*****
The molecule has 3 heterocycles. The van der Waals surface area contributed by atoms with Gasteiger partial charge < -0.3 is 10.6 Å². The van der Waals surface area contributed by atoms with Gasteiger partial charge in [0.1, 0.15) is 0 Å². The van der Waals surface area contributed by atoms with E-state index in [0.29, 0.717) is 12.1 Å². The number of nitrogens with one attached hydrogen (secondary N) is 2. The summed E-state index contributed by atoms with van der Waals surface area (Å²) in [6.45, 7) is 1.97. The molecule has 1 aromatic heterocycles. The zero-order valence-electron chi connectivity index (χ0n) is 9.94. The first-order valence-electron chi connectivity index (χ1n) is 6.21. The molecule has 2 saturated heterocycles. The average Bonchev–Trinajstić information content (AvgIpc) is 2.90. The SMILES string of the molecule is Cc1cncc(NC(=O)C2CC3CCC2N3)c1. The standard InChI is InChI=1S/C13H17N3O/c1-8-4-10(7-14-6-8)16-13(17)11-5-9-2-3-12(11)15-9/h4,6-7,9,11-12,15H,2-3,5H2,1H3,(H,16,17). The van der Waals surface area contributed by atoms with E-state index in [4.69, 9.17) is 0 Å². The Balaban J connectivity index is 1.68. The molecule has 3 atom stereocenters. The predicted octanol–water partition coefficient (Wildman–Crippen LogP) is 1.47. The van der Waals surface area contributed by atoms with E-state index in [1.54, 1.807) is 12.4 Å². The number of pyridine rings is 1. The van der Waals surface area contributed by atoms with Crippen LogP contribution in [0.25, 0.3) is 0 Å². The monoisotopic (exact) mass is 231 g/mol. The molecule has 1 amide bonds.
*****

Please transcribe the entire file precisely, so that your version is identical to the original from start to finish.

The molecule has 3 heterocycles. The van der Waals surface area contributed by atoms with Gasteiger partial charge < -0.3 is 10.6 Å². The van der Waals surface area contributed by atoms with Gasteiger partial charge in [0.1, 0.15) is 0 Å². The van der Waals surface area contributed by atoms with E-state index in [0.29, 0.717) is 12.1 Å². The number of nitrogens with one attached hydrogen (secondary N) is 2. The summed E-state index contributed by atoms with van der Waals surface area (Å²) in [6.45, 7) is 1.97. The molecule has 1 aromatic heterocycles. The zero-order valence-electron chi connectivity index (χ0n) is 9.94. The first-order valence-electron chi connectivity index (χ1n) is 6.21. The molecule has 2 saturated heterocycles. The average Bonchev–Trinajstić information content (AvgIpc) is 2.90. The SMILES string of the molecule is Cc1cncc(NC(=O)C2CC3CCC2N3)c1. The standard InChI is InChI=1S/C13H17N3O/c1-8-4-10(7-14-6-8)16-13(17)11-5-9-2-3-12(11)15-9/h4,6-7,9,11-12,15H,2-3,5H2,1H3,(H,16,17). The van der Waals surface area contributed by atoms with E-state index in [4.69, 9.17) is 0 Å². The Balaban J connectivity index is 1.68. The molecule has 3 atom stereocenters. The predicted octanol–water partition coefficient (Wildman–Crippen LogP) is 1.47. The van der Waals surface area contributed by atoms with E-state index in [1.54, 1.807) is 12.4 Å². The number of pyridine rings is 1. The van der Waals surface area contributed by atoms with Crippen LogP contribution in [0.25, 0.3) is 0 Å². The monoisotopic (exact) mass is 231 g/mol. The molecule has 1 amide bonds.